SXSW Recap: Friday, March 14

For me, Friday started with a noontime show by MAGIC BULLETS, which I just happened to walk into at the Red Eyed Fly while killing time before the Spin party down the street. The band, from San Francisco, was pretty entertaining, with the gangly lead singer jumping around the stage with unabashedly geeky moves. PHOTOS

The Spin party at Stubb’s had a strong lineup – except for those first two bands. I won’t dwell long on how much I hated SWITCHES and BEN JELEN, other than saying both acts seemed like complete musical dreck as far as I could hear. The free food and beer alleviated my pain somewhat. The rest of the afternoon was excellent, starting with THE WHIGS, whom I’ve written about here before. The Whigs whipped through their songs with all of their usual vigor and closed with “Half a World Away,” a quieter, keyboard-based song that reveals their ’60s influences clearer than the loud rock numbers. Good show. PHOTOS

THE RAVEONETTES followed, playing their trademark feedback-drenched chilly pop. I like the Raveonettes pretty well, but they aren’t the most dynamic band onstage. They do a decent job of duplicating the records, but they don’t elevate the music to a higher level. At least, that’s my experience after seeing them twice. It was nice to actually see them in bright light this time, aiding my photographic efforts, though they are really a band meant for the darkness. PHOTOS

VAMPIRE WEEKEND are one of the buzz bands of the moment. I guess I should have seen them back when they were playing a small venue like Schubas in December, before they landed on the cover of Spin magazine with the headline “THE YEAR’S BEST NEW BAND…ALREADY!?” The answer to that question is clearly no, in my opinion. It’s not that I don’t like Vampire Weekend, but they’re merely a good band getting hype more fitting for a great band. I enjoyed their set at the Spin party, but it just confirmed my feelings from the record. Vampire Weekend is doing some interesting things, taking African-style guitar figures and incorporating them into pop music. That’s not a completely original idea, of course, but it’s refreshing to hear these influences emerging in a new indie-rock band – expanding the palette, so to speak. But Vampire Weekend does not exactly make exciting music. It comes out pleasant, but a little bland. Young musicians often deliver the most impassioned and creative performances, but in this case, these guys seem a little too young and inexperienced to make everything that they could out of this music. There’s just not enough roughness or passion in it. Give them time, and they may eventually become a great band, if the hype doesn’t kill them first. PHOTOS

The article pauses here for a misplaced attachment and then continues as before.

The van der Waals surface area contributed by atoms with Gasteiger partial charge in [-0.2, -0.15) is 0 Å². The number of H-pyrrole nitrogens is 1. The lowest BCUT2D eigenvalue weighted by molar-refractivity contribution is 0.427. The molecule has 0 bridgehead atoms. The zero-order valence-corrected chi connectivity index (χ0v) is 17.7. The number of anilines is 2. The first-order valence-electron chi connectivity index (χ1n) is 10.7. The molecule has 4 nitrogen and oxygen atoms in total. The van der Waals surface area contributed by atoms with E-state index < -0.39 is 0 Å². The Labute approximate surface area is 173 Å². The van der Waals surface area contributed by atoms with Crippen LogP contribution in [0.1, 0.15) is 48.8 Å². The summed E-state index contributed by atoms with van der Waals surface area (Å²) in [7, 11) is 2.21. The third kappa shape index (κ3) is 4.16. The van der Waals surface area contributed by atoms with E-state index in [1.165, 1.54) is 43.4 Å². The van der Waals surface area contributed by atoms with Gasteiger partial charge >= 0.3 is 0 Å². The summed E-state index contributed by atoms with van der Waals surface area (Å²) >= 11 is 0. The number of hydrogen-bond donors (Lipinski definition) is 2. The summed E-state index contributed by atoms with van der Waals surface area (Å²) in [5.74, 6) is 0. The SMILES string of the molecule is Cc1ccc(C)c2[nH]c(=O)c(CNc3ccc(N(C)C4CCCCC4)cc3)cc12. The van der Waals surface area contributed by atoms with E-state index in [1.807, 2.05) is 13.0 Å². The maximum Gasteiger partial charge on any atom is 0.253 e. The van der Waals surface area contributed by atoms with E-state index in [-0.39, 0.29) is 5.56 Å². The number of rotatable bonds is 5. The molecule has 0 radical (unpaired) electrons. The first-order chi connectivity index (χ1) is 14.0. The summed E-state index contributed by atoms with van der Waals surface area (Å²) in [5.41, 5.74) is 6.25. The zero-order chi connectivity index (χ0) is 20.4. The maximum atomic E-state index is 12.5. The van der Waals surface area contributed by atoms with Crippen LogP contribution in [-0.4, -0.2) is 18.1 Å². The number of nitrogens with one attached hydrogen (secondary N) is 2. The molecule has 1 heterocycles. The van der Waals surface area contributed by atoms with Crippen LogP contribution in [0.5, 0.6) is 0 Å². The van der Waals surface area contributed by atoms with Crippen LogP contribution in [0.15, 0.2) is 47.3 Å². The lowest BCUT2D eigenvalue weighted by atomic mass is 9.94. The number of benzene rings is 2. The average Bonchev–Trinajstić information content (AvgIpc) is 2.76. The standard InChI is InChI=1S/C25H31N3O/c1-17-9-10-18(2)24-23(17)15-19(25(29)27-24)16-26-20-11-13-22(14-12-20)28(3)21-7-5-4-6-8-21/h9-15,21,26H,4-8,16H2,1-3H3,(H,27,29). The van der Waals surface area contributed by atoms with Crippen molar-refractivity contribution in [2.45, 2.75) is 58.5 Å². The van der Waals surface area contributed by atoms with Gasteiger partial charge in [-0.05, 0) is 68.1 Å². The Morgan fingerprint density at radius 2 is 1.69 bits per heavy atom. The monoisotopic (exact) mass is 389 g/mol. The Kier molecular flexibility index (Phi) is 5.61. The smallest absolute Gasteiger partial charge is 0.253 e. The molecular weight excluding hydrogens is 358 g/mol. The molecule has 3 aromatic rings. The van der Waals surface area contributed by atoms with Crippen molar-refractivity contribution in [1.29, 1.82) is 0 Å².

The Spin party closed with a searing set by L.A. punk-rockers X, who played their classic tunes at full blast and never let up. These oldsters showed the youngsters how it should be done. PHOTOS

PAUL METZGER started the evening at Spiro’s with a mesmerizing set of his experimental banjo music, bowing and plucking a banjo with 12 strings plus who knows how many drone strings. It was unusual and enticing music, and there was something surreal about watching Metzger play while bathed in green light, with sunlight and sidewalk noise coming in from the door just a few feet away. Download “Bright Red Stone.”

KELLEY STOLTZ took the stage after Metzger, playing a terrific set of songs from his superb new Sub Pop album, Circular Sounds, plus at least one older track. Stoltz draws on a lot of influences (Syd Barrett, Kinks, Beach Boys, Thunderclap Newman, to name a few) but puts them together in a style that’s distinctly his own. The songs rocked live, and Stolz demonstrated a sharp sense of humor in his between-song comments. The set (which could have gone on much longer with any protest from me) closed with a Velvet Underground/Feelies-style rave-up. This was another one of my favorite SXSW shows. PHOTOS